Targeting the HER1/EGFR Receptor to Improve Outcomes in Non–Small-Cell Lung Cancer

November 2, 2003
Ulrich Gatzemeier, MD

Oncology, ONCOLOGY Vol 17 No 11, Volume 17, Issue 11

Non–small-cell lung cancer represents a growing global burden andremains a therapeutic challenge. Only small improvements in survivalhave been made with standard chemotherapeutic approaches to advanceddisease in recent history. Novel biologic targeted therapies offerthe potential of improving patient management and treatment outcomesin non–small-cell lung cancer. Prominent among these novelagents are the HER1/epithelial growth factor receptor (EGFR) inhibitors.One of these agents, gefitinib (Iressa), is already approved for usein advanced, refractory non–small-cell lung cancer. Erlotinib (Tarceva)is a promising HER1/EGFR inhibitor in phase III evaluation as firstlinetherapy combined with chemotherapy and as second-/third-linemonotherapy in advanced non–small-cell lung cancer. In addition,erlotinib is being evaluated in combination with the angiogenesis inhibitorbevacizumab (Avastin), a strategy combining two new modalitiesin cancer treatment. Results of these trials will provide importantinformation on optimal use of these new targeted therapies and mayoffer the promise of improving the treatment of non–small-cell lungcancer.

ABSTRACT: Non–small-cell lung cancer represents a growing global burden andremains a therapeutic challenge. Only small improvements in survivalhave been made with standard chemotherapeutic approaches to advanceddisease in recent history. Novel biologic targeted therapies offerthe potential of improving patient management and treatment outcomesin non–small-cell lung cancer. Prominent among these novelagents are the HER1/epithelial growth factor receptor (EGFR) inhibitors.One of these agents, gefitinib (Iressa), is already approved for usein advanced, refractory non–small-cell lung cancer. Erlotinib (Tarceva)is a promising HER1/EGFR inhibitor in phase III evaluation as firstlinetherapy combined with chemotherapy and as second-/third-linemonotherapy in advanced non–small-cell lung cancer. In addition,erlotinib is being evaluated in combination with the angiogenesis inhibitorbevacizumab (Avastin), a strategy combining two new modalitiesin cancer treatment. Results of these trials will provide importantinformation on optimal use of these new targeted therapies and mayoffer the promise of improving the treatment of non–small-cell lungcancer.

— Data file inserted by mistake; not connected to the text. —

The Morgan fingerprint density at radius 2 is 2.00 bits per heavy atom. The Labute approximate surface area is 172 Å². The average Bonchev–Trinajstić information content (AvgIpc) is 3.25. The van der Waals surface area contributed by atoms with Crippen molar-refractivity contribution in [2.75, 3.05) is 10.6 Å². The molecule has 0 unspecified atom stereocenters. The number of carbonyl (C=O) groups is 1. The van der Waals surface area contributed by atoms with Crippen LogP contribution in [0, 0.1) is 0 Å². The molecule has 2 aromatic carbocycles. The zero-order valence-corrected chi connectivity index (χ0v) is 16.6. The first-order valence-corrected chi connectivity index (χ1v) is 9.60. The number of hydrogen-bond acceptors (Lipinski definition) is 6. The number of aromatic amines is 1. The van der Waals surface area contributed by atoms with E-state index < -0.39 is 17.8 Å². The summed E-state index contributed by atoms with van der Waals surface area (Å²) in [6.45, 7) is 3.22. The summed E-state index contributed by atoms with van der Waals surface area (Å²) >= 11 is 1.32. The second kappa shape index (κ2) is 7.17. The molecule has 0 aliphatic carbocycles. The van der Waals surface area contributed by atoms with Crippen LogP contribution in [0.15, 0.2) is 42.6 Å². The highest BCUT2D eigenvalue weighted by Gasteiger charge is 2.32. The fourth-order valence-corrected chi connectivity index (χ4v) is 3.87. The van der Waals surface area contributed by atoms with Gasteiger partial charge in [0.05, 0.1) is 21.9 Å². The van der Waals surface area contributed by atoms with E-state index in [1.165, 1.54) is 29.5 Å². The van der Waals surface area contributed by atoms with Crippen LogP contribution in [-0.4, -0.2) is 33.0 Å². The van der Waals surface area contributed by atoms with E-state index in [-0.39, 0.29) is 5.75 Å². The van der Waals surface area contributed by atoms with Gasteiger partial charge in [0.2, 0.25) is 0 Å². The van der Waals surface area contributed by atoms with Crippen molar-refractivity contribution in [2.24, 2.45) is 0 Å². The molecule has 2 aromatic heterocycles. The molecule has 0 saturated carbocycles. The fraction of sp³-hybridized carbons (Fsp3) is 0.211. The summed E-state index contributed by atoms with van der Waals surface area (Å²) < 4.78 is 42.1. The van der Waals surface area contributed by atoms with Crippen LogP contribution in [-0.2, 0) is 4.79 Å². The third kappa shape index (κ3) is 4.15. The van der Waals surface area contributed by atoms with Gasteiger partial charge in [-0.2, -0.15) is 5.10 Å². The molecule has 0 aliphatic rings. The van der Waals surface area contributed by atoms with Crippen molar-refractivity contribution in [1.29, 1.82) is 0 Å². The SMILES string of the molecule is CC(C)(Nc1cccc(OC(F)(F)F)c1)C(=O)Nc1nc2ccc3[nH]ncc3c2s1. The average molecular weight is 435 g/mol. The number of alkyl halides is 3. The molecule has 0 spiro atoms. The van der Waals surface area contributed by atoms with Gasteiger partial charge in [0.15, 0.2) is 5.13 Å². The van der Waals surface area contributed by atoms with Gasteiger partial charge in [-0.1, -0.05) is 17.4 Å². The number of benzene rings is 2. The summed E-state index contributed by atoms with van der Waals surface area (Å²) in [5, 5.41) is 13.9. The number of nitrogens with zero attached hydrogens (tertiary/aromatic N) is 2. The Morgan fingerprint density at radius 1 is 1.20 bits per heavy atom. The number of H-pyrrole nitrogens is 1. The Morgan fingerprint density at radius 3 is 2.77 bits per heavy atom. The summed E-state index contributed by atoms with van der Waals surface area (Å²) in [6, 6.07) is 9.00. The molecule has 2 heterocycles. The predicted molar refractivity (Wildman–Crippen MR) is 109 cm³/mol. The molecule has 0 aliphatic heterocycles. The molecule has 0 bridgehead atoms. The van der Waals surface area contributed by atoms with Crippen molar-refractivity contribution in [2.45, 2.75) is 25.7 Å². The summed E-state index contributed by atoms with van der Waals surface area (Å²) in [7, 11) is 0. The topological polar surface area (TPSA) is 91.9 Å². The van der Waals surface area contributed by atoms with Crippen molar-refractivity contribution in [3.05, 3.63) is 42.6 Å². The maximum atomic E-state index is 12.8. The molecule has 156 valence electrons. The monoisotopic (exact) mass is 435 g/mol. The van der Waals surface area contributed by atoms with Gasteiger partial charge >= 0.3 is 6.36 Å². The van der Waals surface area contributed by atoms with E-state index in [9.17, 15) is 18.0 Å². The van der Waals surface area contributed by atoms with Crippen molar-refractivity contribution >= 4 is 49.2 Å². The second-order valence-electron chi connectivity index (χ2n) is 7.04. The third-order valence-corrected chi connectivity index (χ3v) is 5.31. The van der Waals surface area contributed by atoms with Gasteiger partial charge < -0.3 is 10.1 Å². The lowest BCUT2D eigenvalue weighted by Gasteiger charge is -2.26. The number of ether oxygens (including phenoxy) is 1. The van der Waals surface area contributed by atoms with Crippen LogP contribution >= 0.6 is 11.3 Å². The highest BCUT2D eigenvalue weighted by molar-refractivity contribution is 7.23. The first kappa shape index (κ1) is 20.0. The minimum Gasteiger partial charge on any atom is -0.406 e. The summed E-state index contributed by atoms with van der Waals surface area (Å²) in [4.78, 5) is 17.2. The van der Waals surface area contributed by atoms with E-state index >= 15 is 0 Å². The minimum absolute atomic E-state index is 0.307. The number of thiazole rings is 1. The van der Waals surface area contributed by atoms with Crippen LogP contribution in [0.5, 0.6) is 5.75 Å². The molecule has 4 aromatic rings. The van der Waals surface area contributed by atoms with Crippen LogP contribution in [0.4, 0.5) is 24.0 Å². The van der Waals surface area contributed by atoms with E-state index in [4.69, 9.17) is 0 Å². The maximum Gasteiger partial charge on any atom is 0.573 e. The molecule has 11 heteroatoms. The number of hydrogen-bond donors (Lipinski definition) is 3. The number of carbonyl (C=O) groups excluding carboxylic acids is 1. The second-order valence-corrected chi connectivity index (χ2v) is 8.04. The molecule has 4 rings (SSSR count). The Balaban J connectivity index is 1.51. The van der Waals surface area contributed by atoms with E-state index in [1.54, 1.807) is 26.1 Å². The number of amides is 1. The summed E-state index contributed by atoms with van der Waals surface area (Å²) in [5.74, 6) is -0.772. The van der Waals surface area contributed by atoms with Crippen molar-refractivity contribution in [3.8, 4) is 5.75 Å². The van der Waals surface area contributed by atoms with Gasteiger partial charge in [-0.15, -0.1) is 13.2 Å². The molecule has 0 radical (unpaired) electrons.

Non-small-cell lung cancer is agrowing global burden and anongoing therapeutic challenge.Despite attempts to optimizedisease management and treatment,there have been only limited advanceswith new variations on standardchemotherapeutic regimens, and overallprogress in this regard has beenpoor. There has been no substantialimprovement in patient survival overthe past 20 years. The advent of targetedcancer therapies such as thosetargeting the HER1/epidermal growthfactor receptor (EGFR) offers thepromise of improved treatment ofnon-small-cell lung cancer.Current Status ofStandard ChemotherapyLung cancer is almost uniformlyfatal, and accounts for approximately20% of all cancer deaths (excludingthose due to skin cancers) accordingto World Health Organization estimatesfor 2000.[1] In the UnitedStates, lung cancer continues to be theleading cause of cancer-related mortality.[2] Approximately 75% to 80%of lung cancers exhibit non-small-celllung cancer histology, and the major-ity of these patients present with eitherlocally advanced (stage III) ormetastatic (stage IV) disease.[3] Patientsundergoing successful surgicalresection for early (stage I/II) localizednon-small-cell lung cancer havesurvival rates of 50% to 80%. However,chemotherapy is required in themajority of non-small-cell lung cancerpatients, because the majoritypresent at advanced stages of diseaseand because many patients requirechemotherapy for relapse after surgery.[3]Chemotherapy for advanced non-small-cell lung cancer appears to havereached a plateau in terms of improvingsurvival, with slight improvementsover the past 10 years still leavingmedian survival at less than 1 year. Asdemonstrated by the recent trial bySchiller et al comparing combinationsof cisplatin with paclitaxel, docetaxel(Taxotere), or gemcitabine (Gemzar)